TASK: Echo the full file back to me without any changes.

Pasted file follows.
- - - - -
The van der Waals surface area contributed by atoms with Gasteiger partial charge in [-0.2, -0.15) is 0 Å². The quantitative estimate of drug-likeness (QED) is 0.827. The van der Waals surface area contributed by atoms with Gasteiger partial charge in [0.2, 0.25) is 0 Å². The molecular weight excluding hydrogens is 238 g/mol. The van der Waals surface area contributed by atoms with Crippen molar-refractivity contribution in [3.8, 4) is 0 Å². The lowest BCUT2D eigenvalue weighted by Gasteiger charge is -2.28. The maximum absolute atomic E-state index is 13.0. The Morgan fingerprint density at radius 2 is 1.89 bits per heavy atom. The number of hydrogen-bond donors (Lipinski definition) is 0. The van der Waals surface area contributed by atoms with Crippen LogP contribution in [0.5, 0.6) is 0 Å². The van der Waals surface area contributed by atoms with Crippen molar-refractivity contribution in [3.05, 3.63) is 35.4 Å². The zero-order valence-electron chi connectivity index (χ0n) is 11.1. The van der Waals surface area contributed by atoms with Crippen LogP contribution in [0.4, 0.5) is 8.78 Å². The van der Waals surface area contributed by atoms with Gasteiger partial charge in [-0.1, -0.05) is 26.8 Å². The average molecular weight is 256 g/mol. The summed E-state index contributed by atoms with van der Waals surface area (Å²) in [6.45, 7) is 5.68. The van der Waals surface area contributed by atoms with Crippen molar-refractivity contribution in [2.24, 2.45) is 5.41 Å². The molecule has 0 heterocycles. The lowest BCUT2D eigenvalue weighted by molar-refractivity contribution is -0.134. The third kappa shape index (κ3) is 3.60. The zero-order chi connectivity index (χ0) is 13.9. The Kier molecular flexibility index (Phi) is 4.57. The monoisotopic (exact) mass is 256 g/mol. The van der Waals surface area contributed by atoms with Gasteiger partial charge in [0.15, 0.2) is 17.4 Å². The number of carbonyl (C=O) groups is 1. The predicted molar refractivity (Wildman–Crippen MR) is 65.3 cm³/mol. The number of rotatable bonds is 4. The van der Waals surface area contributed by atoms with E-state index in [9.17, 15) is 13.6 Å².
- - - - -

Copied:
The van der Waals surface area contributed by atoms with Gasteiger partial charge in [-0.2, -0.15) is 0 Å². The quantitative estimate of drug-likeness (QED) is 0.827. The van der Waals surface area contributed by atoms with Gasteiger partial charge in [0.2, 0.25) is 0 Å². The molecular weight excluding hydrogens is 238 g/mol. The van der Waals surface area contributed by atoms with Crippen molar-refractivity contribution in [3.8, 4) is 0 Å². The lowest BCUT2D eigenvalue weighted by Gasteiger charge is -2.28. The maximum absolute atomic E-state index is 13.0. The Morgan fingerprint density at radius 2 is 1.89 bits per heavy atom. The number of hydrogen-bond donors (Lipinski definition) is 0. The van der Waals surface area contributed by atoms with Crippen LogP contribution in [0.5, 0.6) is 0 Å². The van der Waals surface area contributed by atoms with Crippen molar-refractivity contribution in [3.05, 3.63) is 35.4 Å². The zero-order valence-electron chi connectivity index (χ0n) is 11.1. The van der Waals surface area contributed by atoms with Crippen LogP contribution in [0.4, 0.5) is 8.78 Å². The van der Waals surface area contributed by atoms with Gasteiger partial charge in [-0.1, -0.05) is 26.8 Å². The average molecular weight is 256 g/mol. The summed E-state index contributed by atoms with van der Waals surface area (Å²) in [6.45, 7) is 5.68. The van der Waals surface area contributed by atoms with Crippen molar-refractivity contribution in [2.24, 2.45) is 5.41 Å². The molecule has 0 heterocycles. The lowest BCUT2D eigenvalue weighted by molar-refractivity contribution is -0.134. The third kappa shape index (κ3) is 3.60. The zero-order chi connectivity index (χ0) is 13.9. The Kier molecular flexibility index (Phi) is 4.57. The monoisotopic (exact) mass is 256 g/mol. The van der Waals surface area contributed by atoms with Gasteiger partial charge in [0.15, 0.2) is 17.4 Å². The number of carbonyl (C=O) groups is 1. The predicted molar refractivity (Wildman–Crippen MR) is 65.3 cm³/mol. The number of rotatable bonds is 4. The van der Waals surface area contributed by atoms with E-state index in [9.17, 15) is 13.6 Å².